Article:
Selective photocatalytic C–C bond cleavage under ambient conditions with earth abundant vanadium complexes†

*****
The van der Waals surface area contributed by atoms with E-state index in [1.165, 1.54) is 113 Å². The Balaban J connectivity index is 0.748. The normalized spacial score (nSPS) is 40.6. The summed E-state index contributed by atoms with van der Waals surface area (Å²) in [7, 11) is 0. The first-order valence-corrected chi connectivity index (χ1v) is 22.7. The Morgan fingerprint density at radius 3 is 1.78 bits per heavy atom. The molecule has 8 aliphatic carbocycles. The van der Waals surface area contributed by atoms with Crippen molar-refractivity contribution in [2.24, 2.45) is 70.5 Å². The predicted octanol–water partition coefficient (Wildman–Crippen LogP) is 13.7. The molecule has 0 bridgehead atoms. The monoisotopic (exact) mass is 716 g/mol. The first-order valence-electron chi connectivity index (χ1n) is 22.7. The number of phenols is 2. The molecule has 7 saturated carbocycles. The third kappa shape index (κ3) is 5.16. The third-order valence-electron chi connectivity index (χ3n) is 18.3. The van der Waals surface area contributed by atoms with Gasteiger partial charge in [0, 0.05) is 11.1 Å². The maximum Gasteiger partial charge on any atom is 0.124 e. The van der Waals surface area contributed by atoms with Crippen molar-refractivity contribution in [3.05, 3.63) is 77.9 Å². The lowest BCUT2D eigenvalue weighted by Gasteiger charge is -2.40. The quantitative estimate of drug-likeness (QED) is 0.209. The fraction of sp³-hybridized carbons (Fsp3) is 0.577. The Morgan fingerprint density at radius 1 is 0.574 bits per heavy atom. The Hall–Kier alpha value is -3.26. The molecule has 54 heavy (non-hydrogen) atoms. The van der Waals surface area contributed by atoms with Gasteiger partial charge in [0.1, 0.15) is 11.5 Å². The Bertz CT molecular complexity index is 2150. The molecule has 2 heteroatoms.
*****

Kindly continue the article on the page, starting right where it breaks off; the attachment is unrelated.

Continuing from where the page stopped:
Selective C–C bond cleavage under ambient conditions is a challenging chemical transformation that can be a valuable tool for organic syntheses and macromolecular disassembly. Herein, we show that base metal vanadium photocatalysts can harvest visible light to effect the chemoselective C–C bond cleavage of lignin model compounds under ambient conditions. Lignin, a major aromatic constituent of non-food biomass, is an inexpensive, accessible source of fine chemical feedstocks such as phenols and aryl ethers. However, existing lignin degradation technologies are harsh and indiscriminately degrade valuable functional groups to produce intractable mixtures. The selective, photocatalytic depolymerization of lignin remains underexplored. In the course of our studies on lignin model compounds, we have uncovered a new C–C activation reaction that takes place under exceptionally mild conditions with high conversions. We present our fundamental studies on representative lignin model compounds, with the aim of expanding and generalizing the substrate scope in the future. Visible light is employed in the presence of earth-abundant vanadium oxo catalysts under ambient conditions. Selective C–C bond cleavage leads to valuable and functionally rich fine chemicals such as substituted aryl aldehydes and formates. Isotope labeling experiments, product analyses, and intermediate radical trapping, together with density functional theory studies, suggest a unique pathway that involves a photogenerated T1 state during the C–C bond cleavage reactions. Our study demonstrates a sustainable approach to harvest sunlight for an unusual, selective bond activation, which can potentially be applied in organic transformations and biomass valorization.